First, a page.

-- Barbara Jordan
"Under democracy, one party always devotes its chief energies to
trying to prove that the other party is unfit to rule --
and both commonly succeed, and are right."
-- H. L. Mencken
"Necessity is the plea for every infringement of human freedom.
It is the argument of tyrants; it is the creed of slaves."
-- William Pitt
"The only completely consistent people are the dead."
-- Aldous Huxley
"I have had my solutions for a long time; but I do not yet know how I am to arrive at them."
-- Karl F. Gauss
"Whatever evils either reason or declamation have imputed to extensive empire,
the power of Rome was attended with some beneficial consequences to mankind;
and the same freedom of intercourse which extended the vices, diffused likewise
the improvements of social life."
-- Edward Gibbon
"Augustus was sensible that mankind is governed by names; nor was he deceived in his
expectation, that the senate and people would submit to slavery, provided they were
respectfully assured that they still enjoyed their ancient freedom."
-- Edward Gibbon
"There exists in human nature a strong propensity to depreciate the advantages, and to magnify
the evils, of the present times."
-- Edward Gibbon
"Our youth now loves luxuries. They have bad manners, contempt for authority.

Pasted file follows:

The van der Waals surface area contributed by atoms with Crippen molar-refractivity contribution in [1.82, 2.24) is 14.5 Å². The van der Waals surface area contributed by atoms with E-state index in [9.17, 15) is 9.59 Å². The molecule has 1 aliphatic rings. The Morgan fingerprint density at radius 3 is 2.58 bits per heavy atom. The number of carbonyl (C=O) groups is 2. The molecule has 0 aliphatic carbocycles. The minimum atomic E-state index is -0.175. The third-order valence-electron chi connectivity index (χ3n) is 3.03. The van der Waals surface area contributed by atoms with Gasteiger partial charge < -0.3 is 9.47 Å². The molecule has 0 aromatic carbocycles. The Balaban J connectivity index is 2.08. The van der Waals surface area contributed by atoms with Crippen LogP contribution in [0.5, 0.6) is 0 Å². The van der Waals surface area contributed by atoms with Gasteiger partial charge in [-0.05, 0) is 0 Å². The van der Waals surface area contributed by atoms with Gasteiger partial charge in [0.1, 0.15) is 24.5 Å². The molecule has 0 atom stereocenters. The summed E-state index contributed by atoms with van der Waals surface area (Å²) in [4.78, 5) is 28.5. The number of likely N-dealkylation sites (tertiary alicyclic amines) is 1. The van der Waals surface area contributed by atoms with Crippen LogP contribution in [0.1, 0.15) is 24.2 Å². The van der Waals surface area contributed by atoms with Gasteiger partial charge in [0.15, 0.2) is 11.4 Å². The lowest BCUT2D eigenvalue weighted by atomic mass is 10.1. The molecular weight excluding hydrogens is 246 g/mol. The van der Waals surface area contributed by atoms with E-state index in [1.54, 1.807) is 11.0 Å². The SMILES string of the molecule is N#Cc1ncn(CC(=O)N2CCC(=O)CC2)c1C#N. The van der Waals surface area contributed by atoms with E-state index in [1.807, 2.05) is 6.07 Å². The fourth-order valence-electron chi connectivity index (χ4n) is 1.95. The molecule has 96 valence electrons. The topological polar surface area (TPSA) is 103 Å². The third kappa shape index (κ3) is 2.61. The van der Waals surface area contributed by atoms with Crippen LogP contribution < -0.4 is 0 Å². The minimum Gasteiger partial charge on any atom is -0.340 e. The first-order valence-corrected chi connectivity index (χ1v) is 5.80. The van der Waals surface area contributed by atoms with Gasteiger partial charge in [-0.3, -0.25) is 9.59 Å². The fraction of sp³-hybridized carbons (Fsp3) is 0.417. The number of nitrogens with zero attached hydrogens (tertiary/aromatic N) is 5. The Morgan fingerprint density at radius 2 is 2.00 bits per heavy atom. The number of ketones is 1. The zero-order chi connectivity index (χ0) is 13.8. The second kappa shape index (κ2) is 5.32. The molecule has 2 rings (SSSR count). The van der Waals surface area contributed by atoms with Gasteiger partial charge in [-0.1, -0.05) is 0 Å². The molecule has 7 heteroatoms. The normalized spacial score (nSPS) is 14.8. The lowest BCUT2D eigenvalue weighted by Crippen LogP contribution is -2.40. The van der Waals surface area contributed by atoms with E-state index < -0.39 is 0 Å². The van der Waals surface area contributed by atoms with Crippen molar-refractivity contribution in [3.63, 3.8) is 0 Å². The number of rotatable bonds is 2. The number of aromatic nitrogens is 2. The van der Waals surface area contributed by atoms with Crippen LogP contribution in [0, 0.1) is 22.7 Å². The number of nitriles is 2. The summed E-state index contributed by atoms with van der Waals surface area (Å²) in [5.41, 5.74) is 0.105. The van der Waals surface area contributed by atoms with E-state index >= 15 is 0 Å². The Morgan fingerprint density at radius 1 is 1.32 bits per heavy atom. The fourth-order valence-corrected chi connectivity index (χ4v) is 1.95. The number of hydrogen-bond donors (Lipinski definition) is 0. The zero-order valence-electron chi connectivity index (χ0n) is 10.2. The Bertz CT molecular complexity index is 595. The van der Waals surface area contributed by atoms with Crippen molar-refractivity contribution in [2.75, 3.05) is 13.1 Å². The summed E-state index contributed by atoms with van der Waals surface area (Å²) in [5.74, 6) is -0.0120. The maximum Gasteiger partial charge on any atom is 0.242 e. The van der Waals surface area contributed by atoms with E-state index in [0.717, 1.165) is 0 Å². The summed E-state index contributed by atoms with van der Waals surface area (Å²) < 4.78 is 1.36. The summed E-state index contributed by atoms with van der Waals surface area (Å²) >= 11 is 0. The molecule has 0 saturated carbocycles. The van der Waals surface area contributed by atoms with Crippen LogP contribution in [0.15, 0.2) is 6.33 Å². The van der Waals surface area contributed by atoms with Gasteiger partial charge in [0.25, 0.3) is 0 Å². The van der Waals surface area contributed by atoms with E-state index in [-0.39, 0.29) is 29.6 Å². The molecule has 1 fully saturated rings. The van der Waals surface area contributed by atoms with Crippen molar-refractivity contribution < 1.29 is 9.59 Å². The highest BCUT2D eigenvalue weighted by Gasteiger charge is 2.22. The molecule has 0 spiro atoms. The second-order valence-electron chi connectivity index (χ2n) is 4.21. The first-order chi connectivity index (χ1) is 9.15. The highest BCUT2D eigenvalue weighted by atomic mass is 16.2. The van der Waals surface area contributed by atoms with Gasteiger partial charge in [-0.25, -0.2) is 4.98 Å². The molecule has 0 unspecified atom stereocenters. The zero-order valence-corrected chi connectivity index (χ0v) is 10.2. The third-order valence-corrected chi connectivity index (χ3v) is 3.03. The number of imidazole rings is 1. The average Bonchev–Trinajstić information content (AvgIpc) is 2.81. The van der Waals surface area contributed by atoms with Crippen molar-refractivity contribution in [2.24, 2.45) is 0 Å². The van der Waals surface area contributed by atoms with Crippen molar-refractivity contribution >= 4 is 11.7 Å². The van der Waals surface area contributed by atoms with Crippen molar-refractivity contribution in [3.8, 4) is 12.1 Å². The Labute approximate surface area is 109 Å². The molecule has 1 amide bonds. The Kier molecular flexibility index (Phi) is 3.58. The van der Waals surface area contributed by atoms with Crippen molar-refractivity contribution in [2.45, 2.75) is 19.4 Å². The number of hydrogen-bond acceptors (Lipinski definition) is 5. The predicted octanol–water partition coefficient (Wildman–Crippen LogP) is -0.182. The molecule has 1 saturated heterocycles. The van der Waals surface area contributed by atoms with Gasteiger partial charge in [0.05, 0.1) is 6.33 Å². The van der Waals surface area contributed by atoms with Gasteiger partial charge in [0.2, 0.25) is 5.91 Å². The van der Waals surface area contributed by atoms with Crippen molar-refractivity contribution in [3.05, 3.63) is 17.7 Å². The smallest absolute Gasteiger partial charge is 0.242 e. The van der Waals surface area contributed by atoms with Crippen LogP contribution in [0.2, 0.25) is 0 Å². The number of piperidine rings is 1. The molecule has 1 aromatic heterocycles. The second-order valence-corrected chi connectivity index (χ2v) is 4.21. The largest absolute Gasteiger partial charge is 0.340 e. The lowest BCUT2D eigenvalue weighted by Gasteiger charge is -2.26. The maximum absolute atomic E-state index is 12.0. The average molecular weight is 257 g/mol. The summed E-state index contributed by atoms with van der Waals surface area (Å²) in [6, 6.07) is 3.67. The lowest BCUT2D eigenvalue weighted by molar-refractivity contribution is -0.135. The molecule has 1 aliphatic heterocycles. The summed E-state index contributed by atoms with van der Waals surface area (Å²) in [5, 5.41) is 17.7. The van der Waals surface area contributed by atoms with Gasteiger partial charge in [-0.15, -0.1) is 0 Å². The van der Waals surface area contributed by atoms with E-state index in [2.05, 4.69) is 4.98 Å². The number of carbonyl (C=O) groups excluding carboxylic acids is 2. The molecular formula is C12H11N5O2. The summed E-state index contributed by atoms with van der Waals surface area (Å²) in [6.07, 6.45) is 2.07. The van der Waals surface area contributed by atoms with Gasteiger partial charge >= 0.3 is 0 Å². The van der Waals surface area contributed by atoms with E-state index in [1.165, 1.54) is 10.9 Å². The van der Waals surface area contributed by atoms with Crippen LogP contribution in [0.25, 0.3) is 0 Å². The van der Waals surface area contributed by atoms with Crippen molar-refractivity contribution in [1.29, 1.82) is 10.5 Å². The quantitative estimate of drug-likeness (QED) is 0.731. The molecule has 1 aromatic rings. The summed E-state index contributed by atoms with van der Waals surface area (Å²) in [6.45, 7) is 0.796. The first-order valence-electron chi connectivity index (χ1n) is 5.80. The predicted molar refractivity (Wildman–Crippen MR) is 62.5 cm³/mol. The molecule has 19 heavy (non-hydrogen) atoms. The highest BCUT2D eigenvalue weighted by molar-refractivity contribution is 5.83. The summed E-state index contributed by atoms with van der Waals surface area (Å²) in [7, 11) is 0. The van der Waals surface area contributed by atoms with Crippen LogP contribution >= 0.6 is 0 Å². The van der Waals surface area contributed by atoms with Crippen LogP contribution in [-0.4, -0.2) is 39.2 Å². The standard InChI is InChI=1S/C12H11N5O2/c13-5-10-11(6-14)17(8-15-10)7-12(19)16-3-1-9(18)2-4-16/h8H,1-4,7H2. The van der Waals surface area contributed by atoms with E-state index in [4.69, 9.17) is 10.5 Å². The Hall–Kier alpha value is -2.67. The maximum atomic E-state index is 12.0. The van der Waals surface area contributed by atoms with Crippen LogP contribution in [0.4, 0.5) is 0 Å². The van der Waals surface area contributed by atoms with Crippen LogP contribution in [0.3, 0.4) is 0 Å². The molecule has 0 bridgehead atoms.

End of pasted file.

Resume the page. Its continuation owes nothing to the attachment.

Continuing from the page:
They show disrespect for elders and they
love to chatter instead of exercise.
Children are now tyrants, not the servants, of their households. They
no longer rise when elders enter the room. They contradict their parents,
chatter before company, gobble up their food, and tyrannize
"Before impugning an opponent's motives, even when they legitimately may be impugned, answer his arguments."
-- Sidney Hook
"Idealism, alas, does not protect one from ignorance, dogmatism, and foolishness."
-- Sidney Hook
"Let me never fall into the vulgar mistake of dreaming that I am persecuted whenever I am contradicted."
-- Ralph Waldo Emerson
"We take, and must continue to take, morally hazardous actions to preserve our civilization.
We must exercise our power. But we ought neither to believe that a nation is capable of perfect